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Adidas is standing by Kanye West, who said slavery 'sounds like a choice'

Key Points
  • "Kanye has helped us have a great comeback in the U.S.," the CEO of Adidas tells CNBC.
  • Earlier this week, West said on TMZ that slavery "sounds like a choice."
  • The remarks sparked an outpouring of backlash on social media.
  • Adidas says it will "look into other violations of code of conduct" with respect to West.
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Adidas is standing by Kanye West after slavery comments

Adidas isn't currently planning to drop rapper Kanye West as a sneaker designer, despite his comments this week on slavery in the U.S., which sparked a flurry of backlash on social media.

"Kanye has helped us have a great comeback in the U.S.," Adidas CEO Kasper Rorsted told Sara Eisen on CNBC's "Squawk on the Street" Thursday morning. "There is no doubt the Yeezy brand has a fundamental impact on our overall brand."

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Watch CNBC's full interview with Adidas CEO Kasper Rorsted

West has played a key role in helping propel Adidas' image of late, making it resonate with younger consumers again. The singer-songwriter designs an exclusive line of sneakers, Yeezy, for Adidas. The limited-edition styles and select rollouts have aroused enthusiasts, known as "sneakerheads," to spend hours outside of stores, and hundreds of dollars, just to snag one pair.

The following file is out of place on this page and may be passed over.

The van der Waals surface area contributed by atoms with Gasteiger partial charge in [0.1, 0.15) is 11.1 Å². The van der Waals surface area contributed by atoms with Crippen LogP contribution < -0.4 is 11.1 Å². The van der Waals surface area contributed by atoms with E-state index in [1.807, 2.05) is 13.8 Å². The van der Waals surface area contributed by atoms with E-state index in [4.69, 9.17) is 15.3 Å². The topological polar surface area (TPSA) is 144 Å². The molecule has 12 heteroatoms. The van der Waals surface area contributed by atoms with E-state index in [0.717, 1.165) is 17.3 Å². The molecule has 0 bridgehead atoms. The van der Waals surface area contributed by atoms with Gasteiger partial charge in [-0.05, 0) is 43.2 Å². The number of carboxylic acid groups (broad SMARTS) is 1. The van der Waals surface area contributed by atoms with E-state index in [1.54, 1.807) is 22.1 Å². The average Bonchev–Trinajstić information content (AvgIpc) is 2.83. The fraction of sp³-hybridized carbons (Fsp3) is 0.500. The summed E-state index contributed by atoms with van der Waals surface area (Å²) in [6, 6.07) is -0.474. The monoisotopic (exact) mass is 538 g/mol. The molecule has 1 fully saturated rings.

During an interview with TMZ this week, West said: "When you hear about slavery for 400 years — 400 years? That sounds like a choice."

Many listeners were shocked to hear West's remarks. The interview quickly went viral on Twitter.

A petition has since circulated calling for Adidas to cut ties with West.

"For many, many years we have been a member of the U.S. human rights declaration, which speaks very clearly against slavery, racism, child labor. ... We continue to promote that strongly. [And] when it comes to one individual person, I couldn't comment on that," Rorsted told CNBC Thursday regarding West's comments on TMZ.

Rorsted said Adidas will "look into other violations of code of conduct" with respect to West. "And then eventually we make up our opinion," he said.

Adidas also on Thursday reported an increase in net profit for the first quarter, fueled by sales in North America, greater China and online. Growth in greater China alone was 26 percent during the first three months of the year.

Rorsted told CNBC's "Squawk Box Europe" earlier in the day that the company was expecting to continue to sell more casual wear, levering an athleisure trend that doesn't appear to be slowing down in the fashion industry.

"We are clearly a sports company, but a lot of the [Adidas] products are used for athleisure or fashion," the CEO said.

According to NPD analyst Matt Powell, Adidas was the fastest-growing player in the athletic footwear market overall in 2017, surpassing Nike and increasing its sales by more than 50 percent.